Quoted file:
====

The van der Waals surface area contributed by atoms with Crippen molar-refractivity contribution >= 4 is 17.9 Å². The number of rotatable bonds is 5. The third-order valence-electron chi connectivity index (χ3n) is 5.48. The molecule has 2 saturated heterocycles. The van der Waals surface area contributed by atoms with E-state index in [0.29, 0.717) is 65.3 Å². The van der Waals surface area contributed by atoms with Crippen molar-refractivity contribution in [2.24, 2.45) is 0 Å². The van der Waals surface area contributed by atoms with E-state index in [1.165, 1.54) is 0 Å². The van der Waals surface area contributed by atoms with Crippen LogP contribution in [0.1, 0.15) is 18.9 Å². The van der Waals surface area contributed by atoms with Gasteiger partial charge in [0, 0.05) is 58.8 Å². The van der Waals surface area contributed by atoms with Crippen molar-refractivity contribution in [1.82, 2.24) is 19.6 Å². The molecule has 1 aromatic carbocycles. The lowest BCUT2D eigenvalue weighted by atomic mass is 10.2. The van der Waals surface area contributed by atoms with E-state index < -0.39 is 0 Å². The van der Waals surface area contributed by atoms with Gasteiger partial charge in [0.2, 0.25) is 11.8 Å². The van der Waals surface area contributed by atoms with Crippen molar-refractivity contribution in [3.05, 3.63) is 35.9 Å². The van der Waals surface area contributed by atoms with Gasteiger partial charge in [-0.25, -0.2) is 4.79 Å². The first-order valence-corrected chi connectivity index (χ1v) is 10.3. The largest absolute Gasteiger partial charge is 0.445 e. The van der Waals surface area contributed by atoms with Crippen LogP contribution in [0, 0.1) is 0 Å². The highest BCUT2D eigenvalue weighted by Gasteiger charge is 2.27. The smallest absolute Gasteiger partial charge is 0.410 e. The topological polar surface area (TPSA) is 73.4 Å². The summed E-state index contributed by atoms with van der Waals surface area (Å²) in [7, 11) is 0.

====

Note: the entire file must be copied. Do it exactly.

The van der Waals surface area contributed by atoms with Crippen molar-refractivity contribution >= 4 is 17.9 Å². The number of rotatable bonds is 5. The third-order valence-electron chi connectivity index (χ3n) is 5.48. The molecule has 2 saturated heterocycles. The van der Waals surface area contributed by atoms with E-state index in [0.29, 0.717) is 65.3 Å². The van der Waals surface area contributed by atoms with Crippen molar-refractivity contribution in [2.24, 2.45) is 0 Å². The van der Waals surface area contributed by atoms with E-state index in [1.165, 1.54) is 0 Å². The van der Waals surface area contributed by atoms with Crippen LogP contribution in [0.1, 0.15) is 18.9 Å². The van der Waals surface area contributed by atoms with Gasteiger partial charge in [0, 0.05) is 58.8 Å². The van der Waals surface area contributed by atoms with Crippen molar-refractivity contribution in [1.82, 2.24) is 19.6 Å². The molecule has 1 aromatic carbocycles. The lowest BCUT2D eigenvalue weighted by atomic mass is 10.2. The van der Waals surface area contributed by atoms with E-state index < -0.39 is 0 Å². The van der Waals surface area contributed by atoms with Gasteiger partial charge in [0.2, 0.25) is 11.8 Å². The van der Waals surface area contributed by atoms with Crippen molar-refractivity contribution in [3.05, 3.63) is 35.9 Å². The van der Waals surface area contributed by atoms with Gasteiger partial charge in [-0.25, -0.2) is 4.79 Å². The first-order valence-corrected chi connectivity index (χ1v) is 10.3. The largest absolute Gasteiger partial charge is 0.445 e. The van der Waals surface area contributed by atoms with Crippen LogP contribution in [0, 0.1) is 0 Å². The highest BCUT2D eigenvalue weighted by Gasteiger charge is 2.27. The smallest absolute Gasteiger partial charge is 0.410 e. The topological polar surface area (TPSA) is 73.4 Å². The summed E-state index contributed by atoms with van der Waals surface area (Å²) in [7, 11) is 0.